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Security in Haiti: an impossible dialogue?
Caroline BROUDIC, September 2012


 Humanitarians: sociologists rather than security agents?

Security in Haiti is amongst the subjects which creates the most controversy and disagreement within and between international organisations. Perceptions of insecurity vary diametrically from one actor to the next, which raises the question of what these views of violence and crime are based on, and of the appropriateness of the measures put in place in response to this feeling of insecurity. In a context where violence is closely linked to the deterioration of social relations, and therefore trust, it is reasonable to question the security measures applied by a certain number of international humanitarian organizations.

Indeed, restoring mutual trust would allow more detailed understanding of social structure in neighbourhoods and encourage dialogue so that tensions could be managed more effectively. But the security approaches developed by numerous humanitarian organizations, and particularly since the earthquake, are based more on the principle of confinement which creates distance and mistrust between staff and local people. These approaches, therefore, in no way encourage the establishment of such a dialogue, without which there is little chance of re-establishing relations of mutual confidence. To some extent, this isolation reproduces the scenario of Haitian society where there is no social mobility and where the elites take refuge in their golden ghettos. It can only reinforce divisions and increase the feelings of injustice and frustration felt by these communities who are once again marginalized and ostracized.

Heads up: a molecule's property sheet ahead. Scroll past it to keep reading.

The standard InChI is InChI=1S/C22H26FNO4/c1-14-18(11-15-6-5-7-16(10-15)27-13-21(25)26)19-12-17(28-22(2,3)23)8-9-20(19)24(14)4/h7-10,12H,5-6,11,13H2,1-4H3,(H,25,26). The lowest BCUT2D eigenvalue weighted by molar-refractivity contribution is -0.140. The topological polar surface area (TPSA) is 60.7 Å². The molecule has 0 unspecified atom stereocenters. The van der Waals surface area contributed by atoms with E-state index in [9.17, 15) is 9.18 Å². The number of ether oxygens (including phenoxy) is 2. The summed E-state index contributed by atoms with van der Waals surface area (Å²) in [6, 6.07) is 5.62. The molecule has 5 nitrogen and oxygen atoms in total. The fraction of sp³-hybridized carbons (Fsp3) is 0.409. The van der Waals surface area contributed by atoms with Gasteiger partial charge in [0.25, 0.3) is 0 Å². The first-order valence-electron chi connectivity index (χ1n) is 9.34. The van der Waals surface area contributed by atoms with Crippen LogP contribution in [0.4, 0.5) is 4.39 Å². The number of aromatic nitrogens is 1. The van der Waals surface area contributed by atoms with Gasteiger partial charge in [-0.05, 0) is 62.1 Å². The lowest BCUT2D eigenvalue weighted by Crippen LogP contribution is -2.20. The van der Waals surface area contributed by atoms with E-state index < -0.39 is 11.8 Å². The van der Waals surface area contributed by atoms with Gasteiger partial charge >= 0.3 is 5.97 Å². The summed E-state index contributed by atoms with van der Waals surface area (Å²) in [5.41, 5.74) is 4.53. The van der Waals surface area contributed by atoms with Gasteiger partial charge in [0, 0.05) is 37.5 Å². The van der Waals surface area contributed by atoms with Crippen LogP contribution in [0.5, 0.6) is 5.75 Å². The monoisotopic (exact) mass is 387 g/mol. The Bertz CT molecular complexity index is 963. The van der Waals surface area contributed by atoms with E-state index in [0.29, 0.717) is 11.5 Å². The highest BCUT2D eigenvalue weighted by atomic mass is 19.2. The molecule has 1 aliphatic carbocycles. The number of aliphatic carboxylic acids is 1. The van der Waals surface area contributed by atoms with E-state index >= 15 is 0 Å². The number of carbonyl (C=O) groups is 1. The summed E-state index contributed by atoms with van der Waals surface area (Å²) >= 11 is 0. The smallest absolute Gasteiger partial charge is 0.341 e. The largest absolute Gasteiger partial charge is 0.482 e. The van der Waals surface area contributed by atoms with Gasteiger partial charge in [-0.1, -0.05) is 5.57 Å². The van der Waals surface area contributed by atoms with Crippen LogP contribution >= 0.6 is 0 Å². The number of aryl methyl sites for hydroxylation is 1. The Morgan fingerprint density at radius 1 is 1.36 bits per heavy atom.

For example, most international organisations refer to the classification established by the MINUSTAH, which splits the Metropolitan Port-au-Prince area into different zones (red, yellow and green) depending on its assessment of security risks. This zoning corresponds principally to the security operations of the MINUSTAH, that is to say, military or police operations. However, it is far from obvious that this is in keeping with the mandate of humanitarian organizations or at least, it is important to be able to constantly put it into perspective in relation to humanitarian principles. Such a classification cannot be neutral to the extent that it inevitably produces effects, whether consciously or unconsciously, by establishing artificial borders. Is there not a fundamental contradiction between ostracizing people and certain humanitarian principles, such as non-discrimination, direct access to populations and neutrality?